Hungarian Pronunciation and Concrete Vocabulary

Using the deck I made on Dec 21, it took me 9 days at <20 minutes/day to basically learn the sounds of Hungarian and the Hungarian alphabet. Total time spent: 4 hrs of deck creation, 2.5 hours of reviews over a 10-day period. This is working very well so far (and it’s a lot of fun!), and I’m ready to move to the next stage: concrete vocabulary.

The goal of this stage: For the book, I’ve expanded the basic ~400 list to 625 words, and so my goal now is to create 625 facts (1,250 cards) for the basic, concrete words of Hungarian. I’ll add recordings from for as many words as I can.

My *main* goal here is to solidify my pronunciation. Picking up a bunch of vocabulary is mostly a bonus; it won’t be extremely useful until I get some grammar, which will come in Stage 3.

Here’s a summary of the card types of Stage 1:

Minimal pair cards (Plays one of two sounds, asks me which sound it played. Once I press the space bar, it plays both sounds back to back. Every time I hear a recording, I repeat after it out loud).

Alphabet cards (2 types of cards): For every letter, I have one card that tells me the letter and asks me about the sound, and another card that plays a recording of the sound (and gives me the IPA), and asks me what letter corresponds to that sound. Hungarian is particularly easy in the alphabet department because the alphabet is completely phonetic, and there’s almost no situation in which one sound can be made in two different ways. (Unlike French, with its six ways to spell open E: e, è, ê, ai, ei, ais).

Card type 1: “What sound does this letter/combination of letters make?”

Card type 2: “What letter makes this sound?” (Note: I wouldn’t be able to make this type of card in a language with as many spellings for single sounds as French.)

Mnemonic cards (2 types of cards): I’ve chosen a concrete example for every letter of the Hungarian alphabet. I’m memorizing the images for each letter, and then I’m memorizing the spelling of each of these words to cement that memory. Once those are in place, I’ll be able to use those images to help give me clues about the spelling of words.

Card type 1: “What’s the mnemonic for this letter?”

Card type 2: Given the mnemonic image and a recording of it, how do you spell the word?

Edit 1/1/2013: Happy New Year! I fixed the images of the 5 card types, and now that I’ve started adding vocabulary, I’ve gotten a chance to time it out. It’s taking me 2–3 minutes per word to assemble everything I need at this point, and I’m making 3 cards per word for the first 100 or so words:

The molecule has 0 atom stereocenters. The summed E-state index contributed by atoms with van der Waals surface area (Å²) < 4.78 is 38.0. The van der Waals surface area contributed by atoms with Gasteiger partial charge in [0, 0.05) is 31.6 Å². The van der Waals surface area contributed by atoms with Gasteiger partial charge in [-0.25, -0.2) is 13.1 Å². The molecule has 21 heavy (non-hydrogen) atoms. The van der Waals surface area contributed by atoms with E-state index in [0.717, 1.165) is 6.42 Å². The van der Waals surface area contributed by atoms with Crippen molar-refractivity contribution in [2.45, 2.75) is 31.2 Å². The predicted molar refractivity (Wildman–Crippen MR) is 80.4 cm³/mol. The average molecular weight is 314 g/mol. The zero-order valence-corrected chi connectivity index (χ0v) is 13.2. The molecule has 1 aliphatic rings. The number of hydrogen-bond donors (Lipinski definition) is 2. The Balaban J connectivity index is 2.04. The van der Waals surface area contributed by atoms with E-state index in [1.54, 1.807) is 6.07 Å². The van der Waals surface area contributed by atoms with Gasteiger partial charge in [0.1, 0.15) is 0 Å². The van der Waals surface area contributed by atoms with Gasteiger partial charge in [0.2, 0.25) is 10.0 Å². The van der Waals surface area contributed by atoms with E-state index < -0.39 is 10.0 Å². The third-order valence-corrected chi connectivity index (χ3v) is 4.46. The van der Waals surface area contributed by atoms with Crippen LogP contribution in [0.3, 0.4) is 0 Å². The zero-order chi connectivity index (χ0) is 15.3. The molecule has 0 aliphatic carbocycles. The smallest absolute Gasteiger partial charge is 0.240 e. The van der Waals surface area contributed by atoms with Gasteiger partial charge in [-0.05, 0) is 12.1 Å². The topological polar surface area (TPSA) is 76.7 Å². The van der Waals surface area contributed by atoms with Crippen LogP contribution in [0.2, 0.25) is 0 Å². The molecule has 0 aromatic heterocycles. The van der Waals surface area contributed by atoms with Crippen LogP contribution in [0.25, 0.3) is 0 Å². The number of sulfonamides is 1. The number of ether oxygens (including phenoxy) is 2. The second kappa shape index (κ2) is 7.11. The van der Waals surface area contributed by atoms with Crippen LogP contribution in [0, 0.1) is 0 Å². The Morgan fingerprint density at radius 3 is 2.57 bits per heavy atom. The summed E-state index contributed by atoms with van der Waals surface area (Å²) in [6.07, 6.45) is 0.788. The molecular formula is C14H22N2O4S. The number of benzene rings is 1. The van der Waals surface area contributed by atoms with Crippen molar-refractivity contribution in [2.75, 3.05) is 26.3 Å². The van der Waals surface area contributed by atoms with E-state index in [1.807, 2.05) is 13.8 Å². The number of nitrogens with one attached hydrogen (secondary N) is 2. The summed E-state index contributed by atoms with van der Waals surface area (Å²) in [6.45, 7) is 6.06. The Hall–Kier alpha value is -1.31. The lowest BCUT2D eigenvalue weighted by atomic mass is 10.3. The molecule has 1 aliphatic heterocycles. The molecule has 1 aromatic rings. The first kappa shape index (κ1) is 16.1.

Card type 1: What’s the picture for this word?

Card Type 2: What’s the word for this picture?

Card type 3: Given the picture and sound recording of this word, how do you spell this word?

Once I’ve done enough of these, I’ll have internalized the spelling and pronunciation rules of Hungarian well enough to skip the card type #3s, and I’ll have an easier time memorizing the rest of my vocab (for now, Hungarian is too foreign sounding to memorize words easily with only 2 cards per words).

Why’s it taking me so long to make my cards? If I was only looking for pictures, I’d have a fairly easy/quick time, but I’m looking for 3 more things:

• A recording of each word from (I’ll be able to skip this once I’m 100% confident about my pronunciation)

• A good example sentence for later, when I actually know some Hungarian. This is an experiment; we’ll see if it helps to have example sentences so early in the process. I’m storing the translations of these sentences in a hidden field on the card.

• A personal reference, in English for now, also stored in a hidden field on the card (My kutya’s name is Belle). This forces me to perform an added layer of processing, which will make the word stick in my memory about 50% easier to recall in the future. It’s a new hack that’s emerged while researching for the book, and I’m trying to systematize it in this way.

Finally, why not also tap into the Hungarian-specific language learning resources I’ve put together right here? And to find out how best to learn vocabulary and master pronunciation, check out these 11 pro tips for the fastest way to learn any language

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